- Center Weighted Metering – Measures between 60 to 80% of the sensitivity towards the central part of the frame less at the edges.
- Average Metering – Takes an average of the light available across the frame and thus determines the exposure.
Exposure Compensation: Exposure Compensation is a feature in modern DSLRs which allows the user to tweak the exposure when the camera is in an auto or semi auto mode. Hence, even if the camera is calculating the exposure by itself, the user can still control it to some degree. A negative exposure compensation will make the photograph darker than it would have been with a camera on auto mode with zero compensation. A positive exposure compensation, on the other hand, makes the photograph brighter. Exposure compensation is used when there are chances that the camera may not be calculate the correct exposure by itself and needs adjustment.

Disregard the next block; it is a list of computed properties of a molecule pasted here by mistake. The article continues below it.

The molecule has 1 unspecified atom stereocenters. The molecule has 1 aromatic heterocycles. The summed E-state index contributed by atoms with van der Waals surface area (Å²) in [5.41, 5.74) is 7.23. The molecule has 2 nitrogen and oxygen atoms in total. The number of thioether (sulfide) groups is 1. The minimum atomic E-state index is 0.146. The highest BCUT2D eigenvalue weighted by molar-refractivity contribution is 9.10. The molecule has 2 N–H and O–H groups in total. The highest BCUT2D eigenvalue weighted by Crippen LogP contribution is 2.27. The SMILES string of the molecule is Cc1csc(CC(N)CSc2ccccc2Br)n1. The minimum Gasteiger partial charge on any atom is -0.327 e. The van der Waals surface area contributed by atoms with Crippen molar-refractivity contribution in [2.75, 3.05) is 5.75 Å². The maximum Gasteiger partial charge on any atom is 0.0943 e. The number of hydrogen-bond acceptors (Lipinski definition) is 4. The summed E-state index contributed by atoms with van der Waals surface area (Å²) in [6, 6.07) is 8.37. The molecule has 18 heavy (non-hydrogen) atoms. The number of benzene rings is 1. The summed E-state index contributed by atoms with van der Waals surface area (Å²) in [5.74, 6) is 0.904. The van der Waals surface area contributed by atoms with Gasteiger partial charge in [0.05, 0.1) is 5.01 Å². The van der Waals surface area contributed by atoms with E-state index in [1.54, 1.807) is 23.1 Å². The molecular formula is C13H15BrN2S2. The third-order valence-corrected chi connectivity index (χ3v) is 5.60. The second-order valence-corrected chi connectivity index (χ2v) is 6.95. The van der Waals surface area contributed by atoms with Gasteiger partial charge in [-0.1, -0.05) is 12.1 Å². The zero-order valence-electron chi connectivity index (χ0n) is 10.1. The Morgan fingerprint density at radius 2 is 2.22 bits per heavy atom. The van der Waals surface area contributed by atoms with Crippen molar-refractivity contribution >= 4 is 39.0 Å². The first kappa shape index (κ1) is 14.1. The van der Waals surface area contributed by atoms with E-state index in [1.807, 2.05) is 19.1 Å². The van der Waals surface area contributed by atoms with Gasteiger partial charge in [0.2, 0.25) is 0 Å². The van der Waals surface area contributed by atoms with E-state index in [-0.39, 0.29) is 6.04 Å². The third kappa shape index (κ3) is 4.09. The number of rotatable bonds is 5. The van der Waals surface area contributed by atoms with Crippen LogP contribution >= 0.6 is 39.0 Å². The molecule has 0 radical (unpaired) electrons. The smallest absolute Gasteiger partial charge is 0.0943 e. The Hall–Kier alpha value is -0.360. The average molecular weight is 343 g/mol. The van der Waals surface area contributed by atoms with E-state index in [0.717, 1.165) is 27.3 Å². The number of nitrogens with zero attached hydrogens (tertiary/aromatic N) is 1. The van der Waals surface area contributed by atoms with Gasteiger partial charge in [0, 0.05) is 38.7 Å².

Photography in snow: An example of a scenario where exposure compensation is required is when you are taking photographs in snow. Since there is white all around, the camera light meter mistakes it for more light and left to itself, underexposes the photograph. So if you take a photograph of snow in automatic mode, the photograph will be darker. Therefore, the exposure compensation needs to be pushed up a few stops (ex +.7) to take the correctly exposed photograph.
So this is what I could think about Exposure in Photography. Do let me know if it has come out well, I will keep updating this article as I learn more. Would love to hear from you about your thoughts and experiences.